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Civic heraldry of the United Kingdom
Incorporated into : 1974 Rotherham
Arms : Quarterly ermine and azure, on a cross Or between in the first quarter a cock and magpie combatant proper, in the second quarter a hart trippant, in the third quarter a garb of the third, and in the fourth quarter an oak tree eradicated also proper fructed gold,a torteau charged with a rose argent, barbed and seeded also proper.
Crest : On a wreath of the colours, A castle of four towers Or.
Motto: Consilio et animis
The arms were officially granted on March 11, 1949.
The quarterly shield ermine and blue with a gold cross is taken from the arms of the Osborne family, Barons Osborne of Kiveton, Earls of Danby, and Dukes of Leeds. The fighting cock and pynot (magpie) allude to the Cock and Pynot Inn on Whittington Moor, where in 1688, Thomas Osborne, Earl of Danby, his bodyguard of Kiveton men, the Earl of Devonshire, John D'Arcy of Aston, and others met to plot the overthrow of the Roman Catholic King James II and to place the Protestant Prince William of Orange on the throne. The golden hart refers to Hart Hill (formerly part of Sherwood Forest) and the golden wheatsheaf denotes the agricultural importance of the district. The oak-tree with its golden acorns represents the trysting-tree in Harthill Walk, near Todwick, immortalised by Sir Walter Scott in "Ivanhoe". The white rose on the red roundel represents the County of York.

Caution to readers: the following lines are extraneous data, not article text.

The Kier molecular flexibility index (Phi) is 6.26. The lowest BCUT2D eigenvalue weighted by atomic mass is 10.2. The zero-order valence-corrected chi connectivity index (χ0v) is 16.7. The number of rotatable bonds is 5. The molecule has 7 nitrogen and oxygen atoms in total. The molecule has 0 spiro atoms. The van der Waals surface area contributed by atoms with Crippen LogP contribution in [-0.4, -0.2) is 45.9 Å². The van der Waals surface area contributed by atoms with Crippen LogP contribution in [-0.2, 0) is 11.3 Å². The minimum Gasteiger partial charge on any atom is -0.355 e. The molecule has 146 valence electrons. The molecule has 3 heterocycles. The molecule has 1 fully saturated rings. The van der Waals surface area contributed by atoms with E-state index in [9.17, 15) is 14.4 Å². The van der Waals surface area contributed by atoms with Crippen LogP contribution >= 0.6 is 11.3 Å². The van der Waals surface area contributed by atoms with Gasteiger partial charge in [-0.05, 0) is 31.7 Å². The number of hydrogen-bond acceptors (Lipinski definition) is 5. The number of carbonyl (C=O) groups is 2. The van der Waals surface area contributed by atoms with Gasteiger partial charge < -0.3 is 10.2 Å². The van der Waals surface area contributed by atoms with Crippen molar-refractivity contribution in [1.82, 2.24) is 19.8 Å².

The gold four-towered castle alludes to the now ruined Thorpe Hall or Castle which was built circa 1570 by a member of the Sandford family and was for a time the home of the Osbornes, chief lords of the manor for centuries.
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